Robotic lobectomy is the main thoracic procedure performed for oncological reasons, which has been rapidly evolving over this last decade, considering improved surgical techniques and enhanced technology systems. Operative indications are nowadays commonly extended for this technology considering the surgical technique, patient clinical stage and history. The procedure has rapidly been considered as effective as VATS and superior to thoracotomy, allowing significant reduction of the adverse perioperative and postoperative events. It has recently been cited by large systematic reviews as superior to VATS. Oncological operative radically, that mainly considers the completeness of lymph node resection and the nodal upstaging, and the survival outcomes have been confirmed to be similar to those of the open and VATS procedures. Postoperative quality of life and pain management evaluations as well as pulmonary recovery testing have shown superiority to open techniques and equivalence to VATS. Debates are still active over costs, seeing intra and postoperative respective implications, with a net economic effect that seems positive over open techniques.
All these topics will be involved in this special issue.
1.Robotic lobectomy for lung cancer: evolution in technique and technology.
2.Robotic sleeve lobectomy: technical details and early results.
3.Robotic lobectomies: when and why?
4.Robotic resection of Stage III lung cancer.
5.Robotic-assisted, video-assisted thoracoscopic and open lobectomy: propensity-matched analysis of recent premier data.
6.Robotic versus open and video-assisted thoracoscopic surgery approaches for lobectomy.
7.Long-term survival based on the surgical approach to lobectomy for clinical Stage I non small cell lung cancer: Comparison of robotic, video-assisted thoracic surgery, and thoracotomy lobectomy.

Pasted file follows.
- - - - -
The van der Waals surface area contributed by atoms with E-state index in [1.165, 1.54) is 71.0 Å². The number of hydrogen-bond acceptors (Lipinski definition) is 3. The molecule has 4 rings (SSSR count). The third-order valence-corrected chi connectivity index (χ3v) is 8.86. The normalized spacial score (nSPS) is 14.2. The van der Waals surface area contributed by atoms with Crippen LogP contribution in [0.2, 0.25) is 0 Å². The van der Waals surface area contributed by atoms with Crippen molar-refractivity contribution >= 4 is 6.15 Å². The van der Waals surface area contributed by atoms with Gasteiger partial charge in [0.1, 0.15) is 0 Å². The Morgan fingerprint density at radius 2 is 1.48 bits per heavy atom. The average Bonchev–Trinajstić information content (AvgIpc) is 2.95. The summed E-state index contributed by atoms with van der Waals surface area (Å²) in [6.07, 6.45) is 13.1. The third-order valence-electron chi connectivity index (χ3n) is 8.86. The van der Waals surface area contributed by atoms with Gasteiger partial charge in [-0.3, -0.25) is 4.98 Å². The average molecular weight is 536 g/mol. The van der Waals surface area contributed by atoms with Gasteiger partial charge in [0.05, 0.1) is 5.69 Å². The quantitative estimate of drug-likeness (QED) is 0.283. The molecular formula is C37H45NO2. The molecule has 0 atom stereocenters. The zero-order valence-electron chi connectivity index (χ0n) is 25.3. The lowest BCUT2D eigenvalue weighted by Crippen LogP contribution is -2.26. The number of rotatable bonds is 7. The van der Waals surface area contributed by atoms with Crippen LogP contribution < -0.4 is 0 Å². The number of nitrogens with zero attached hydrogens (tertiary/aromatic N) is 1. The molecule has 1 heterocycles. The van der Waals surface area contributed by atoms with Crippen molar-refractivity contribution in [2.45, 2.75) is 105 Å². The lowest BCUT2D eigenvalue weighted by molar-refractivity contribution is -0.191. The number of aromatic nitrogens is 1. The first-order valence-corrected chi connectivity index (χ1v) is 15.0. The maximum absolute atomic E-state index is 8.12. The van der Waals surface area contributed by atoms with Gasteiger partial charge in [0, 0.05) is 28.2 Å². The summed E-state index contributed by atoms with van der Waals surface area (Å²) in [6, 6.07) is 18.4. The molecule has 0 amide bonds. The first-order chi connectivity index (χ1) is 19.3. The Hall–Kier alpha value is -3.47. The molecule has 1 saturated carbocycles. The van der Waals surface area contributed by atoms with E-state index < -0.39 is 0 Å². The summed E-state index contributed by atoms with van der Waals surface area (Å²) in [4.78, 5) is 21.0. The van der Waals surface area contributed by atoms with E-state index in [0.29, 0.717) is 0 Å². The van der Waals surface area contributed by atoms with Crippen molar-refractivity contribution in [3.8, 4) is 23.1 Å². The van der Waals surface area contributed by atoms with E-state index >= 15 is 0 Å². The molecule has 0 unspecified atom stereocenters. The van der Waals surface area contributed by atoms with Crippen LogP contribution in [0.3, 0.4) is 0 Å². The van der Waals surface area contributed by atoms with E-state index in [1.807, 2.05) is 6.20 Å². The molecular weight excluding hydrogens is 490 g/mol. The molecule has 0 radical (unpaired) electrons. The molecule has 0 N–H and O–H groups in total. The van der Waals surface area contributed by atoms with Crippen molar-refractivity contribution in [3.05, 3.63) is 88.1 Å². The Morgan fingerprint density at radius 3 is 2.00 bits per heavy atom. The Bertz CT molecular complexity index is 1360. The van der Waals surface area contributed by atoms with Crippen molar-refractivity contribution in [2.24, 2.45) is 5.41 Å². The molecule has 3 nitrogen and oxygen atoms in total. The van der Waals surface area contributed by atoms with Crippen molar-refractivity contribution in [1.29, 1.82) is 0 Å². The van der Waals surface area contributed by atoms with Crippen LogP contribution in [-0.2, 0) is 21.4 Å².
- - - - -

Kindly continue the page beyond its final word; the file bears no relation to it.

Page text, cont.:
8.Nodal upstaging evaluation in NSCLC patients treated by robotic lobectomy.
9.Long-term survival of robotic lobectomy for non-small cell lung cancer.
10.Pain, quality of Life, and clinical outcomes after robotic lobectomy.
11.The cost and quality of life outcomes in developing a robotic lobectomy program.
12.Hospital cost and clinical effectiveness of robotic-assisted versus video-assisted thoracoscopic and open lobectomy.
13.Robotic surgery, video-assisted thoracic surgery, and open surgery for early stage lung cancer: comparison of costs and outcomes.
Sara Ricciardi Azienda Ospedaliera-Universitaria Pisana, Pisa, Italy
D. S. Oh Loyola University Medical Center, Maywood, United States
Bernard J. Park Memorial Sloan-Kettering Cancer Center, New York, United States
Carmelina Cristina Zirafa Azienda Ospedaliera-Universitaria Pisana, Pisa, Italy
Franca Maria Antonietta Melfi Azienda Ospedaliera-Universitaria Pisana, Pisa, Italy
Marion Durand Hôpital Privé d'Antony, Paris, France
The list is arranged in no particular order and being updated.
Articles of special issue are free of charge for article processing.
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